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Is this back pain killing me? All-cause and cardiovascular-specific mortality in older Danish twins with spinal pain.

Is this back pain killing me? All-cause and cardiovascular-specific mortality in older Danish twins with spinal pain.
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Fernandez M, Boyle E, Hartvigsen J, Ferreira ML, Refshauge KM, Maher CG, Christensen K, Hopper JL, Ferreira PH,


Fernandez M, Boyle E, Hartvigsen J, Ferreira ML, Refshauge KM, Maher CG, Christensen K, Hopper JL, Ferreira PH, (click to view)

Fernandez M, Boyle E, Hartvigsen J, Ferreira ML, Refshauge KM, Maher CG, Christensen K, Hopper JL, Ferreira PH,

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European journal of pain (London, England) 2017 02 17() doi 10.1002/ejp.996
Abstract
BACKGROUND
Few studies have examined the potentially reduced life expectancy associated with spinal pain (i.e. low back and neck pain) in an ageing population, particularly after controlling for familial factors, including genetics.

METHODS
We investigated whether spinal pain increased the rate of all-cause and disease-specific cardiovascular mortality in older Danish twins aged ≥70 years. Data from 4391 participants collected at baseline were linked with the Danish Cause of Death Registry with the study ending on 31 December 2014. Two crude and adjusted Cox proportional hazards regression analyses determined the rate of all-cause and disease-specific cardiovascular mortality by baseline spinal pain exposure; unpaired (total sample analysis) and twin pair (intra-pair analysis). Analyses were also adjusted for confounders; baseline physical functional ability and depressive symptoms. Competing risk regression models determined the rate of cardiovascular mortality, adjusting for similar confounders and using the total sample only.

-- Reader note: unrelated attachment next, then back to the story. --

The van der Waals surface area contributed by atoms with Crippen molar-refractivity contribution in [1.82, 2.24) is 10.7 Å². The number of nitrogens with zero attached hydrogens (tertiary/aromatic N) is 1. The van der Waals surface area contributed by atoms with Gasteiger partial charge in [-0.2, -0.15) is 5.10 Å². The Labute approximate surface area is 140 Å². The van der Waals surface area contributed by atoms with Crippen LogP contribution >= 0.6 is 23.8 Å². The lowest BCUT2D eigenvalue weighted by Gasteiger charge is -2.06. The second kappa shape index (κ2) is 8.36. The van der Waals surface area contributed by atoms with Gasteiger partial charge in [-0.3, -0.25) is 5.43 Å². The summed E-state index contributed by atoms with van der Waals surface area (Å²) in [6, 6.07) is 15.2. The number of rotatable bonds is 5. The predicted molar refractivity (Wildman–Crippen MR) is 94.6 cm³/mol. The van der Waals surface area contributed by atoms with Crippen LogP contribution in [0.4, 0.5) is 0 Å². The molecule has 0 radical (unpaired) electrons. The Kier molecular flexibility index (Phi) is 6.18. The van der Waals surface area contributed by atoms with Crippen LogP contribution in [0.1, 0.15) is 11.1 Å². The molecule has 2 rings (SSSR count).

RESULTS
Spinal pain was associated with an increased rate of all-cause mortality, hazard ratio (HR): 1.13 [95% confidence interval (CI): 1.06-1.21]. There was no association between spinal pain and cardiovascular disease mortality, sub-distribution hazard ratio (SHR): 1.08 [95% CI 0.96-1.21]. After adjusting for confounders (physical functional ability and depressive symptoms), the association became non-significant. All intra-pair analyses were statistically non-significant, although greater in magnitude for monozygotic twins.

CONCLUSIONS
Older people reporting spinal pain have 13% increased risk of mortality per years lived but the connection is not causal. We found no association between spinal pain and cardiovascular-specific mortality. The influence of shared familial factors is unlikely.

SIGNIFICANCE
Older people reporting spinal pain have 13% increased risk of mortality per year lived. However, this association is not likely to be causal, with the relevant confounders contributing to this relationship. Thus, pain in the spine may be part of a pattern of poor health, which increases mortality risk in the older population.

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